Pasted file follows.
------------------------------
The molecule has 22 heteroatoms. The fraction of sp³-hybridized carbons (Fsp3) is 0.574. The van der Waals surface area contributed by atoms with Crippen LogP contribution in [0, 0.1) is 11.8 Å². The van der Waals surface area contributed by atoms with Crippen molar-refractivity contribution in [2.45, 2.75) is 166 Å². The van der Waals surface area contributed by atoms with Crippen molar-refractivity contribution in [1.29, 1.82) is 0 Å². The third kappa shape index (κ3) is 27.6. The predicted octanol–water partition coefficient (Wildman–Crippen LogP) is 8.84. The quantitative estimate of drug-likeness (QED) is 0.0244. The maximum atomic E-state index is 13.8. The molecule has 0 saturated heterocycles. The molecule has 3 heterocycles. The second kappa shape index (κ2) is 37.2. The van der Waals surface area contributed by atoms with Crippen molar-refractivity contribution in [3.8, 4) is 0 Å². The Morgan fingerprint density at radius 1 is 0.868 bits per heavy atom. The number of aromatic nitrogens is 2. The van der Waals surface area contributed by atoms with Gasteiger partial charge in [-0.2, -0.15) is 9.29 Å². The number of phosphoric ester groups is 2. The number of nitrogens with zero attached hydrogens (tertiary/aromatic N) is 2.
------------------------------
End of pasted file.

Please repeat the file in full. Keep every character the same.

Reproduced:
The molecule has 22 heteroatoms. The fraction of sp³-hybridized carbons (Fsp3) is 0.574. The van der Waals surface area contributed by atoms with Crippen LogP contribution in [0, 0.1) is 11.8 Å². The van der Waals surface area contributed by atoms with Crippen molar-refractivity contribution in [2.45, 2.75) is 166 Å². The van der Waals surface area contributed by atoms with Crippen molar-refractivity contribution in [1.29, 1.82) is 0 Å². The third kappa shape index (κ3) is 27.6. The predicted octanol–water partition coefficient (Wildman–Crippen LogP) is 8.84. The quantitative estimate of drug-likeness (QED) is 0.0244. The maximum atomic E-state index is 13.8. The molecule has 0 saturated heterocycles. The molecule has 3 heterocycles. The second kappa shape index (κ2) is 37.2. The van der Waals surface area contributed by atoms with Crippen molar-refractivity contribution in [3.8, 4) is 0 Å². The Morgan fingerprint density at radius 1 is 0.868 bits per heavy atom. The number of aromatic nitrogens is 2. The van der Waals surface area contributed by atoms with Gasteiger partial charge in [-0.2, -0.15) is 9.29 Å². The number of phosphoric ester groups is 2. The number of nitrogens with zero attached hydrogens (tertiary/aromatic N) is 2.